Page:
Steve McConnell wrote Code Complete--one of the better books on code construction I have ever read. He also maintains a list of his Top 10 list of computer science books. Not necessarily about being a programmer, but being a craftsman and truly understanding the fundamentals behind what's going on.

The list is maintained at: http://www.construx.com/stevemcc/rl-cc.htm

The list is as follows:

  1. Weinberg's The Psychology of Computer Programming. This outstanding book has recently been updated and a silver anniversary edition is now available. The backup books, Mythical Man-Month and Peopleware are still available.

  2. Bentley's Programming Pearls is still available.

  3. Yourdon's Classics in Software Engineering has unfortunately gone out of print, and I don't know of a good substitute that includes the same papers.

  4. Gilb's Principles of Software Engineering Management is still available, as is my secondary recommendation, DeMarco's Controlling Software Projects.

  5. Yourdon and Constantine's Structured Design: Fundamentals of a Discipline of Computer Program and Systems Design is still in print, though it's expensive (about $90). Page-Jones' Practical Guide to Structured Systems Design is available. Booch's Object Oriented Design with Applications is also readily available.

  6. Myer's The Art of Software Testing is still available, but at 177 pages and $80, it's hard to call it a good value. I like Hetzel's Complete Guide to Software Testing about as well. But I think the best testing book available is a relatively new one, Kaner's Testing Computer Software. It's written by a practicing tester and is steeped in the realities of testing shrink-wrap software.

  7. Books on requirements analysis. Davis's Software Requirements is a good survey of requirements development issues. Yourdon's Modern Structured Analysis is showing its age, but it's still an excellent survey of software requirements issues. For real-time programmers, Strategies for Real-Time System Specification is still available. For an unconventional approach to requirements development, Rethinking Systems Analysis and Design is still available and still entertaining.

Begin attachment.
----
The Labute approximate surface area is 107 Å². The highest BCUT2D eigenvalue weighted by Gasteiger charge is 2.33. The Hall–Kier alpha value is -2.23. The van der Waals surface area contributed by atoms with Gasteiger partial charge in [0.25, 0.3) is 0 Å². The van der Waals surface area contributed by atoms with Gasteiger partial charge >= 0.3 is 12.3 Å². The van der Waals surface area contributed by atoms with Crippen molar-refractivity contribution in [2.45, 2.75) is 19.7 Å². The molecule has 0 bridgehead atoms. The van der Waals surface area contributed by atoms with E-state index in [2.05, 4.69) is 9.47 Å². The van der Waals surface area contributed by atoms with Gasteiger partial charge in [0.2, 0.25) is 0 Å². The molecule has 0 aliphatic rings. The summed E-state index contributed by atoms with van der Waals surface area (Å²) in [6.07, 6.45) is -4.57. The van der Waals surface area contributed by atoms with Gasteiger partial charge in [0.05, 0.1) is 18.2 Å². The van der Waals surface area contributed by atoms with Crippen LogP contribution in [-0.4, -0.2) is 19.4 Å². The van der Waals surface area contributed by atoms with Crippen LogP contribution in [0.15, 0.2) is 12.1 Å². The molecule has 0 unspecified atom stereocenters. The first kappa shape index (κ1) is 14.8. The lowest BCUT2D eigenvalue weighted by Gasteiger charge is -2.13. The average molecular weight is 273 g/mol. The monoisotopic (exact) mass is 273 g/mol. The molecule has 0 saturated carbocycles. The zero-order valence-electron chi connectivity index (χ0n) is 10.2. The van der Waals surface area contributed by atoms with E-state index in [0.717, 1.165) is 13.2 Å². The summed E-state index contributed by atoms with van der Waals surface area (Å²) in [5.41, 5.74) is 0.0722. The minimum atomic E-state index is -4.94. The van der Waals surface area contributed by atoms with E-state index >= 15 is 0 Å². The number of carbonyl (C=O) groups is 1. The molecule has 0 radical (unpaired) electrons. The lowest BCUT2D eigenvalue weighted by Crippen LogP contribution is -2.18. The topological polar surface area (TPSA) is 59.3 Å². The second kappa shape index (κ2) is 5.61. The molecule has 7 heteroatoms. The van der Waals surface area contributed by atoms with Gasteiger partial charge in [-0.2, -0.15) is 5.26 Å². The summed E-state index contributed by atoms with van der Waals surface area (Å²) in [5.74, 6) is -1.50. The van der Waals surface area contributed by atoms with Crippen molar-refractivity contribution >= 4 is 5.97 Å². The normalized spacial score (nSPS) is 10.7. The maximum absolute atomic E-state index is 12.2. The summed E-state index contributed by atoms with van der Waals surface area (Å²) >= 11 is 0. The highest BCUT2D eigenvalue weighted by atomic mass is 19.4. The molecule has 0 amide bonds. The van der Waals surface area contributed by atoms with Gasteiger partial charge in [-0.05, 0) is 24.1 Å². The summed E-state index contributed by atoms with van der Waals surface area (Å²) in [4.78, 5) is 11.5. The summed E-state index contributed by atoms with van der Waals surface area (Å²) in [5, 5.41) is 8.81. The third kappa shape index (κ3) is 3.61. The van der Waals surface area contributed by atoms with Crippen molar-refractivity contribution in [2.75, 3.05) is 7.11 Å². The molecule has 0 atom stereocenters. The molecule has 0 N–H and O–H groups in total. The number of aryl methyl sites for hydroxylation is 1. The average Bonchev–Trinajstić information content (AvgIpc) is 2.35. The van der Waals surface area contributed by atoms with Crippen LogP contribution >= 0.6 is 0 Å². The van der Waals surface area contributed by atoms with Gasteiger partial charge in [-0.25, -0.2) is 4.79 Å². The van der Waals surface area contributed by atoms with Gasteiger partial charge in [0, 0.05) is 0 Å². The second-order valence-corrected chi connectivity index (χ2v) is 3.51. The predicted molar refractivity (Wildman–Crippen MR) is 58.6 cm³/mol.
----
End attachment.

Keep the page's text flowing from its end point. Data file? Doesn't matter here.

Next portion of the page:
8. Books on Quantitative Software Management. Boehm's Software Engineering Economics is still available and still highly recommended. Jones' Applied Software Measurement is now available in a revised edition. It's worth reading, but I have found so many typographical errors, inconsistencies, and questionable statistical practices that I can no longer recommend it as wholeheartedly as I did in Code Complete. Read it for the general messages but don't put too much stock in any specific numbers.

  9. Books on data structures and algorithms. Sedgewick's Algorithms is one good choice. If you can't find that, you might check out his similar books, Algorithms in C, Algorithms in C++, and Algorithms in Modula-3. Aho, Hopcraft, and Ullman's Data Structures and Algorithms is a good alternative, and of course the three volumes of Knuth's The Art of Computer Programming (vol. 1, vol.2, vol. 3) are the touch stone books in the field, though they certainly are not light reading.

  10. An overview of the software-development process. DeGrace and Stahl's Wicked Problems, Righteous Solutions is still available. Humphrey's Managing the Software Process is still available, but has probably been superceded by Paulk, et al's The Capability Maturity Model : Guidelines for Improving the Software Process.

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